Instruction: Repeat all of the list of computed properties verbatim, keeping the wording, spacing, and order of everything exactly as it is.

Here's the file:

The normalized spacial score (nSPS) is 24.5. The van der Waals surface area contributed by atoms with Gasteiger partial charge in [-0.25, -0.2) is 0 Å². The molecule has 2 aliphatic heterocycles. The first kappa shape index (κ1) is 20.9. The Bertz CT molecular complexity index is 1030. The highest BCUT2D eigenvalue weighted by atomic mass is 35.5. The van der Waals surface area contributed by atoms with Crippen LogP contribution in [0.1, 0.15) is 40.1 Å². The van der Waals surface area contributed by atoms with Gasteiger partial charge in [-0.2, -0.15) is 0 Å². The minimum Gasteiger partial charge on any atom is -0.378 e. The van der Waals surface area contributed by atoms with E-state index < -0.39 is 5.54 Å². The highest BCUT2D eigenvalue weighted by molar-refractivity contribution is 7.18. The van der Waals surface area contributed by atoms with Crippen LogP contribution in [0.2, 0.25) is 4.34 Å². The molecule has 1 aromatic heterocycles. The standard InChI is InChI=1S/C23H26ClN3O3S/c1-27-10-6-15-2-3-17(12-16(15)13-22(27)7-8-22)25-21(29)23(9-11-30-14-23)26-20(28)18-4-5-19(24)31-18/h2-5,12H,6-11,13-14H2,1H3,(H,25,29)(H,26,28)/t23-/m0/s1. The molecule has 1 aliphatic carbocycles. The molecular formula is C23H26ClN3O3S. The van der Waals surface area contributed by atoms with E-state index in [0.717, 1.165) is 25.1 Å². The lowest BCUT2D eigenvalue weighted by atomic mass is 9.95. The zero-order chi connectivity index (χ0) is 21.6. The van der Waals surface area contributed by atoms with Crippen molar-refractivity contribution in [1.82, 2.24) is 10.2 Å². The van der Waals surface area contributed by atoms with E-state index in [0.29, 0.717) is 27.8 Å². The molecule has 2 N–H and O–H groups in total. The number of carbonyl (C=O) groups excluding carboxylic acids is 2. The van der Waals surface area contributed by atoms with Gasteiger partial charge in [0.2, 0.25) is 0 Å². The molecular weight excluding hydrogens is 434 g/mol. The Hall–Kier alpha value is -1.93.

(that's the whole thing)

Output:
The normalized spacial score (nSPS) is 24.5. The van der Waals surface area contributed by atoms with Gasteiger partial charge in [-0.25, -0.2) is 0 Å². The molecule has 2 aliphatic heterocycles. The first kappa shape index (κ1) is 20.9. The Bertz CT molecular complexity index is 1030. The highest BCUT2D eigenvalue weighted by atomic mass is 35.5. The van der Waals surface area contributed by atoms with Crippen LogP contribution in [0.1, 0.15) is 40.1 Å². The van der Waals surface area contributed by atoms with Gasteiger partial charge in [-0.2, -0.15) is 0 Å². The minimum Gasteiger partial charge on any atom is -0.378 e. The van der Waals surface area contributed by atoms with E-state index < -0.39 is 5.54 Å². The highest BCUT2D eigenvalue weighted by molar-refractivity contribution is 7.18. The van der Waals surface area contributed by atoms with Crippen LogP contribution in [0.2, 0.25) is 4.34 Å². The molecule has 1 aromatic heterocycles. The standard InChI is InChI=1S/C23H26ClN3O3S/c1-27-10-6-15-2-3-17(12-16(15)13-22(27)7-8-22)25-21(29)23(9-11-30-14-23)26-20(28)18-4-5-19(24)31-18/h2-5,12H,6-11,13-14H2,1H3,(H,25,29)(H,26,28)/t23-/m0/s1. The molecule has 1 aliphatic carbocycles. The molecular formula is C23H26ClN3O3S. The van der Waals surface area contributed by atoms with E-state index in [0.717, 1.165) is 25.1 Å². The lowest BCUT2D eigenvalue weighted by atomic mass is 9.95. The zero-order chi connectivity index (χ0) is 21.6. The van der Waals surface area contributed by atoms with Crippen molar-refractivity contribution in [1.82, 2.24) is 10.2 Å². The van der Waals surface area contributed by atoms with E-state index in [0.29, 0.717) is 27.8 Å². The molecule has 2 N–H and O–H groups in total. The number of carbonyl (C=O) groups excluding carboxylic acids is 2. The van der Waals surface area contributed by atoms with Gasteiger partial charge in [0.2, 0.25) is 0 Å². The molecular weight excluding hydrogens is 434 g/mol. The Hall–Kier alpha value is -1.93.